Housatonic River restoration begins in Connecticut
A 25-acre floodplain on the Housatonic River in New Milford, Conn., was permanently protected by the Northwest Conservation District at the end of November 2010. A trail will be constructed to provide access to the public, and habitat restoration activities will help control invasive species. The wildlife preserve could open within a year.
Known as Indian fields, the area nestled between the river and Route 7 was historically farmed by Native Americans. The Northwest Conservation District purchased the land in November. The NCD will work with partners to remove invasive species, plant native flora and create a trail and viewing platform for the public.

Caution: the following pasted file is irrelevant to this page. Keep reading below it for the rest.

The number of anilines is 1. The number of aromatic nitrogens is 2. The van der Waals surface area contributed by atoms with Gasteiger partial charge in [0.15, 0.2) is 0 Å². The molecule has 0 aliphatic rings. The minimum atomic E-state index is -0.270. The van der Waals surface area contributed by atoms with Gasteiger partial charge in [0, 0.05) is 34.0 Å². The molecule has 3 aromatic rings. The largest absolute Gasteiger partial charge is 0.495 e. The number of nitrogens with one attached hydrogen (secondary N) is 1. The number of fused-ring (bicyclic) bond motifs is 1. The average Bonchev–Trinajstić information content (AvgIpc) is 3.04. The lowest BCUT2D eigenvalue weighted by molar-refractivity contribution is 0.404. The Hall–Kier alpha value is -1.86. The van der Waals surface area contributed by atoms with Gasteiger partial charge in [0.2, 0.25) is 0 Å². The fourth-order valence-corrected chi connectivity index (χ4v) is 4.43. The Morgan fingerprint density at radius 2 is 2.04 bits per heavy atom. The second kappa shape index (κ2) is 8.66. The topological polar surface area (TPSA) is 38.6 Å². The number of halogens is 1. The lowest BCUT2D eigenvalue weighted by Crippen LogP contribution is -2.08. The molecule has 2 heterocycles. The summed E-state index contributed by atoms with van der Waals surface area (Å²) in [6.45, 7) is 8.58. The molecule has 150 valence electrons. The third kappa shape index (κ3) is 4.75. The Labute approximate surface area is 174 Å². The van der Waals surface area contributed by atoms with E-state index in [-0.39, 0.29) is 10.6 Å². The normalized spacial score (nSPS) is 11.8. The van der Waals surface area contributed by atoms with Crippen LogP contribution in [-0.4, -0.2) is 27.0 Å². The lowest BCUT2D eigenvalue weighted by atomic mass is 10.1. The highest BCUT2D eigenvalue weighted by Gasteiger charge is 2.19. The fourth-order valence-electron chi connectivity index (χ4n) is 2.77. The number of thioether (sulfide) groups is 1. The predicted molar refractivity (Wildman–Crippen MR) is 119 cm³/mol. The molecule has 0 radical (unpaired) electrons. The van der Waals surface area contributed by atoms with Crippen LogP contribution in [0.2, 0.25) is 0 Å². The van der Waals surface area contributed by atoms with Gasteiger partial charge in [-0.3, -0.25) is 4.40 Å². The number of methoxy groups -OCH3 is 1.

The park will be used for passive recreation, such as bird watching, said Curtis Read, the chairman of the NCD board, to the Litchfield County Times.
The General Electric Company (GE) in Pittsfield, Mass., released polychlorinated biphenyls into the Housatonic River for more than 40 years, contaminating the water, sediment, riverbanks and floodplain. A settlement with GE in 2000 procured $15 million in natural resource damages in the Massachusetts and Connecticut watershed.
Veronica Varela, a former biologist for the U.S. Fish and Wildlife Service’s New England Field Office, and trustees from Connecticut and the National Oceanic and Atmosphere Administration allocated nearly $8 million in 2009 for natural resource restoration in the Housatonic River watershed in Connecticut. The protection of the New Milford property is part of this restoration.
The nearby Town of Harwinton, Conn., recently purchased 3.5 acres along the Naugatuck River to provide residents with a public fishing area. The town used funds from the Housatonic River settlement to purchase recreational access easements along the popular trout stream.